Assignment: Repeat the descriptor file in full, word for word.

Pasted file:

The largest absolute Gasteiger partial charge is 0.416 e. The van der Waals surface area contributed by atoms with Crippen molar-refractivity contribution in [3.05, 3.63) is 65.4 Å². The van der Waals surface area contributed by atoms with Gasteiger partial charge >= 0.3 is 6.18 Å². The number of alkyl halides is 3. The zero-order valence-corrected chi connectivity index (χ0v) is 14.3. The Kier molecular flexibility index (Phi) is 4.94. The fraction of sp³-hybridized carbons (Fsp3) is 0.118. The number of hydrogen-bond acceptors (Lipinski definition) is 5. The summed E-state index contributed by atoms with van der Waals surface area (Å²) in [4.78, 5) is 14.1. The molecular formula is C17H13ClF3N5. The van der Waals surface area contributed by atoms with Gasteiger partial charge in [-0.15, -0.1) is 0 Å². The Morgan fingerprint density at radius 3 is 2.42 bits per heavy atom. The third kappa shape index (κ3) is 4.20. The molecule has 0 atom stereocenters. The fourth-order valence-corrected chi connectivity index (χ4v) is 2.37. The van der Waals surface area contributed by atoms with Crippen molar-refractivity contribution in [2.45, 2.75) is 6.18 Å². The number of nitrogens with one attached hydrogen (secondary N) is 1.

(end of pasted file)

The largest absolute Gasteiger partial charge is 0.416 e. The van der Waals surface area contributed by atoms with Crippen molar-refractivity contribution in [3.05, 3.63) is 65.4 Å². The van der Waals surface area contributed by atoms with Gasteiger partial charge >= 0.3 is 6.18 Å². The number of alkyl halides is 3. The zero-order valence-corrected chi connectivity index (χ0v) is 14.3. The Kier molecular flexibility index (Phi) is 4.94. The fraction of sp³-hybridized carbons (Fsp3) is 0.118. The number of hydrogen-bond acceptors (Lipinski definition) is 5. The summed E-state index contributed by atoms with van der Waals surface area (Å²) in [4.78, 5) is 14.1. The molecular formula is C17H13ClF3N5. The van der Waals surface area contributed by atoms with Gasteiger partial charge in [-0.15, -0.1) is 0 Å². The Morgan fingerprint density at radius 3 is 2.42 bits per heavy atom. The third kappa shape index (κ3) is 4.20. The molecule has 0 atom stereocenters. The fourth-order valence-corrected chi connectivity index (χ4v) is 2.37. The van der Waals surface area contributed by atoms with Crippen molar-refractivity contribution in [2.45, 2.75) is 6.18 Å². The number of nitrogens with one attached hydrogen (secondary N) is 1.